Juicing vs. Blending: Which is Better?

March 15, 2019

By Registered Dietitian, Carla Yaldezian-Estrada,  MS, RD – CareerSmart® Learning Contributor


We all have heard that eating fruits and vegetables are essential for optimizing our health. So, it’s no surprise that juicing and blending fruits and vegetables have become a popular way of fitting in those extra servings. But is one method superior to the other? Let’s compare the pros and cons of both.

Juicing is the process of removing the skin and fiber from the fruit or vegetable, leaving behind the liquid component or the juice; whereas, blending is the process of keeping the fruit or vegetable whole but liquefied. The biggest pro to both methods is if you’re someone who struggles with eating fruits and vegetables, then this is a good way to fit them in. Although, that’s not to say you shouldn’t focus on eating whole fruits and vegetables at all, as there are bodies of research that show eating whole fruits and vegetables is superior compared to juicing and blending. Because fiber is stripped during juicing, the absorption of the vitamin and mineral content into the bloodstream is much faster than when blending and eating them whole – which is a pro to juicing and the primary reason to juice instead of blending. However, the fiber content is one of the most significant health benefits of fruits and vegetables, so the absence of it is a con to juicing. And, if you solely rely on juices as your meals, satiety and constipation will likely become an issue. This is not the case with blending, as you keep that fiber content intact 100%, so you stay full longer and help pack fiber into your diet. The more fiber you eat, the less risk of developing high cholesterol, obesity, and gut diseases, to name a few. A con to both methods is that they can be calorie and carbohydrate dense since you can squeeze in several servings of fruit and/or vegetables into one serving. For example, you can easily drink juice that contains two green apples, a handful of spinach and kale but not so easily eat all that at once. Or, you can also make a smoothie that has over 500 calories.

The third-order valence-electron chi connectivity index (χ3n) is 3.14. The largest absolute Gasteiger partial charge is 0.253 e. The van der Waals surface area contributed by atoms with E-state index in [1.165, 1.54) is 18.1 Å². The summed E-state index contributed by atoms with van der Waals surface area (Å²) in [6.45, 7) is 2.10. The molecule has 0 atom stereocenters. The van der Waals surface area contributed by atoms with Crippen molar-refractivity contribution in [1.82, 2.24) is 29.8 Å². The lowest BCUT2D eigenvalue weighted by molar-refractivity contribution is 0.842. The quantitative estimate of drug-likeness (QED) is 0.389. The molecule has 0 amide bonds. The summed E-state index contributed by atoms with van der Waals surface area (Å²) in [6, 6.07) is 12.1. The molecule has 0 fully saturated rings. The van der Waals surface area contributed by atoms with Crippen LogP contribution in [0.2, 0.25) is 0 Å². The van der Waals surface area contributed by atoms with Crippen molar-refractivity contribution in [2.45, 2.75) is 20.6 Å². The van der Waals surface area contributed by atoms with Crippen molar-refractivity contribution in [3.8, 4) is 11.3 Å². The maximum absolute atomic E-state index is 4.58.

When you do decide to juice or blend, keep in mind these helpful tips. Use more vegetables then fruit to help keep the calorie and sugar content low – yes, the sugar is in it’s most natural form, but its still sugar and will increase the calorie content. Using more green vegetables can help the body become more alkaline by leaching out acidic waste products. Drinking juice on an empty stomach (one hour before a meal or two to three hours after) better cleanses the bloodstream, as you don’t have your meal blocking the absorption of all the live enzymes, vitamins and minerals. Drink your juice or smoothie as soon as you make it. Many of the vitamins and minerals undergo a reaction in just thirty minutes of being exposed to oxygen in the air. This can compromise the integrity of the live enzymes, vitamins and minerals. And lastly, when picking the contents of your juice or smoothie, choose a variety of fruits and vegetables to ensure you are getting an array of vitamins and minerals. If you juice or blend the same foods, you will be missing out on boosting up your nutrient intake. So if you’re going to juice or blend, make it predominately vegetables and do more blending than juicing, to keep all that wonderful fiber in your diet.

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March 15, 2019

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